5. Innovative use of Mucuna monosperma (Wight) callus cultures for continuous production of melanin by using statistically optimized biotransformation medium.

    PubMed

    Inamdar, Shrirang; Joshi, Swati; Bapat, Vishwas; Jadhav, Jyoti

    2014-01-20

    Melanins are predominantly indolic polymers which are having extensive applications in cosmetics, agriculture and medicine. In the present study, optimization of nutritional parameters influencing melanin production by Mucuna monosperma callus cultures was attempted using the response surface methodology (RSM). Standardization of four factors was carried out using the Box-Behnken design. The optimized levels of factors predicted by the model include tyrosine 0.978gL(-1), pH 5.85, SDS 34.55mgL(-1)and copper sulphate 21.14mgL(-1) tyrosine, which resulted in highest melanin yield of 0.887gL(-1). The optimization of medium using RSM resulted in a 3.06-fold increase in the yield of melanin. The ANOVA analysis showed a significant R(2)-value (0.9995), model F-value (1917.72) and probability (0.0001), with insignificant lack of fit. Optimized medium was used in the laboratory scale column reactor for the continuous production of melanin. Uninterrupted flow column exhibited maximum melanin production rate of 250mgL(-1)h(-1) which is the highest value ever reported using plant as a biotransformation source. Melanin production was confirmed by spectrophotometric and chemical analysis. Thus, this study demonstrates the production of melanin by M. monosperma callus, using a laboratory scale column reactor.

  6. Repression of nitrogen catabolic genes by ammonia and glutamine in nitrogen-limited continuous cultures of Saccharomyces cerevisiae.

    PubMed

    ter Schure, E G; Silljé, H H; Vermeulen, E E; Kalhorn, J W; Verkleij, A J; Boonstra, J; Verrips, C T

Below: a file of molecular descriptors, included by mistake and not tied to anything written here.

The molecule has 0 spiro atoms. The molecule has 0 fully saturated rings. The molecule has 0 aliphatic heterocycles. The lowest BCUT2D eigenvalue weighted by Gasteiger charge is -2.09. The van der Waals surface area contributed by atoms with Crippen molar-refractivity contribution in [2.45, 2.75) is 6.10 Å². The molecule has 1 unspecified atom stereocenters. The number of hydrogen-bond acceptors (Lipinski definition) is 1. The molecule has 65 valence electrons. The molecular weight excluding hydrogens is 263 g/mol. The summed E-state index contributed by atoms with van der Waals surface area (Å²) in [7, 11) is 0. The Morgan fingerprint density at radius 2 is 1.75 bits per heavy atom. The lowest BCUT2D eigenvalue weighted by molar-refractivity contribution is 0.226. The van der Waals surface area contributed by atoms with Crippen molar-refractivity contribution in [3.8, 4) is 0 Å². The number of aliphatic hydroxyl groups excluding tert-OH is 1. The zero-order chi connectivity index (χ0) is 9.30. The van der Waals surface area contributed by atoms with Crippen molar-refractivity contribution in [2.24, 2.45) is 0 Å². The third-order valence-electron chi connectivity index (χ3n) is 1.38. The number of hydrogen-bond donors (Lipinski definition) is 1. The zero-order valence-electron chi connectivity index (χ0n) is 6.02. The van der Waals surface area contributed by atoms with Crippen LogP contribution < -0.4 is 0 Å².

1998-05-01

    Growth of Saccharomyces cerevisiae on ammonia and glutamine decreases the expression of many nitrogen catabolic genes to low levels. To discriminate between ammonia- and glutamine-driven repression of GAP1, PUT4, GDH1 and GLN1, a gln1-37 mutant was used. This mutant is not able to convert ammonia into glutamine. Glutamine-limited continuous cultures were used to completely derepress the expression of GAP1, PUT4, GDH1 and GLN1. Following an ammonia pulse, the expression of GAP1, PUT4 and GDH1 decreased while the intracellular glutamine concentration remained constant, both in the cytoplasm and in the vacuole. Therefore, it was concluded that ammonia causes gene repression independent of the intracellular glutamine concentration. The expression of GLN1 was not decreased by an ammonia pulse but solely by a glutamine pulse. Analysis of the mRNA levels of ILV5 and HIS4 showed that the response of the two biosynthetic genes, GDH1 and GLN1, to ammonia and glutamine in the wild-type and gln1-37 was not due to changes in general transcription of biosynthetic genes. Ure2p has been shown to be an essential element for nitrogen-regulated gene expression. Deletion of URE2 in the gln1-37 background prevented repression of gene expression by ammonia, showing that the ammonia-induced repression is not caused by a general stress response but represents a specific signal for nitrogen catabolite regulation.

  7. System identification of two-dimensional continuous-time systems using wavelets as modulating functions.

    PubMed

    Sadabadi, Mahdiye Sadat; Shafiee, Masoud; Karrari, Mehdi

    2008-07-01

    In this paper, parameter identification of two-dimensional continuous-time systems via two-dimensional modulating functions is proposed. In the proposed method, trigonometric functions and sine-cosine wavelets are used as modulating functions. By this, a partial differential equation on the finite-time intervals is converted into an algebraic equation linear in parameters. The parameters of the system can then be estimated using the least square algorithms. The underlying computations utilize a two-dimensional fast Fourier transform algorithm, without the need for estimating the unknown initial or boundary conditions, at the beginning of each finite-time interval. Numerical simulations are presented to show the effectiveness of the proposed algorithm.

  8. Using Remote Sensing Technology on the Delimitation of the Conservation Area for the Jianan Irrigation System Cultural Landsccape

    NASA Astrophysics Data System (ADS)

    Wang, C. H.

    2015-08-01